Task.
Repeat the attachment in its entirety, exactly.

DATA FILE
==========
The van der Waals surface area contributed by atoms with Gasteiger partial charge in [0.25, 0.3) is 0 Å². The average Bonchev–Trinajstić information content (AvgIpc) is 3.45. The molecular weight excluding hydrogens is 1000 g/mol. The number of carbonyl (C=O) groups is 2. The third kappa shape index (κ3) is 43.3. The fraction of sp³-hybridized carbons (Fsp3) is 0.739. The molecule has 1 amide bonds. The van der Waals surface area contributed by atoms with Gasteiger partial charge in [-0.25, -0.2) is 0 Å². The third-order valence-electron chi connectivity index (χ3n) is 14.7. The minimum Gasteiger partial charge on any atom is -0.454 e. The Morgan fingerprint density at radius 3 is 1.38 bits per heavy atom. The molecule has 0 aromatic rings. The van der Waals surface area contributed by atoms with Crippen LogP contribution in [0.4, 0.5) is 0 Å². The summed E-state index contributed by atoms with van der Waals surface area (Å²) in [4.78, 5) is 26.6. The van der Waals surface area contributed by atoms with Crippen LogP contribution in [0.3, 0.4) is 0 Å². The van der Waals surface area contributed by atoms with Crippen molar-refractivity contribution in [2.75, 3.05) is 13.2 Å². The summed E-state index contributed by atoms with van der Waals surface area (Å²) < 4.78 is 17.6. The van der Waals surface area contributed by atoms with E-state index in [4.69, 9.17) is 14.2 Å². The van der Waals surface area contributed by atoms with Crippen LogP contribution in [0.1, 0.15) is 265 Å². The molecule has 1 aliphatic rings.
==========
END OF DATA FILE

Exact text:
The van der Waals surface area contributed by atoms with Gasteiger partial charge in [0.25, 0.3) is 0 Å². The average Bonchev–Trinajstić information content (AvgIpc) is 3.45. The molecular weight excluding hydrogens is 1000 g/mol. The number of carbonyl (C=O) groups is 2. The third kappa shape index (κ3) is 43.3. The fraction of sp³-hybridized carbons (Fsp3) is 0.739. The molecule has 1 amide bonds. The van der Waals surface area contributed by atoms with Gasteiger partial charge in [-0.25, -0.2) is 0 Å². The third-order valence-electron chi connectivity index (χ3n) is 14.7. The minimum Gasteiger partial charge on any atom is -0.454 e. The Morgan fingerprint density at radius 3 is 1.38 bits per heavy atom. The molecule has 0 aromatic rings. The van der Waals surface area contributed by atoms with Crippen LogP contribution in [0.4, 0.5) is 0 Å². The summed E-state index contributed by atoms with van der Waals surface area (Å²) in [4.78, 5) is 26.6. The van der Waals surface area contributed by atoms with Crippen LogP contribution in [0.3, 0.4) is 0 Å². The van der Waals surface area contributed by atoms with Crippen molar-refractivity contribution in [2.75, 3.05) is 13.2 Å². The summed E-state index contributed by atoms with van der Waals surface area (Å²) < 4.78 is 17.6. The van der Waals surface area contributed by atoms with E-state index in [4.69, 9.17) is 14.2 Å². The van der Waals surface area contributed by atoms with Crippen LogP contribution in [0.1, 0.15) is 265 Å². The molecule has 1 aliphatic rings.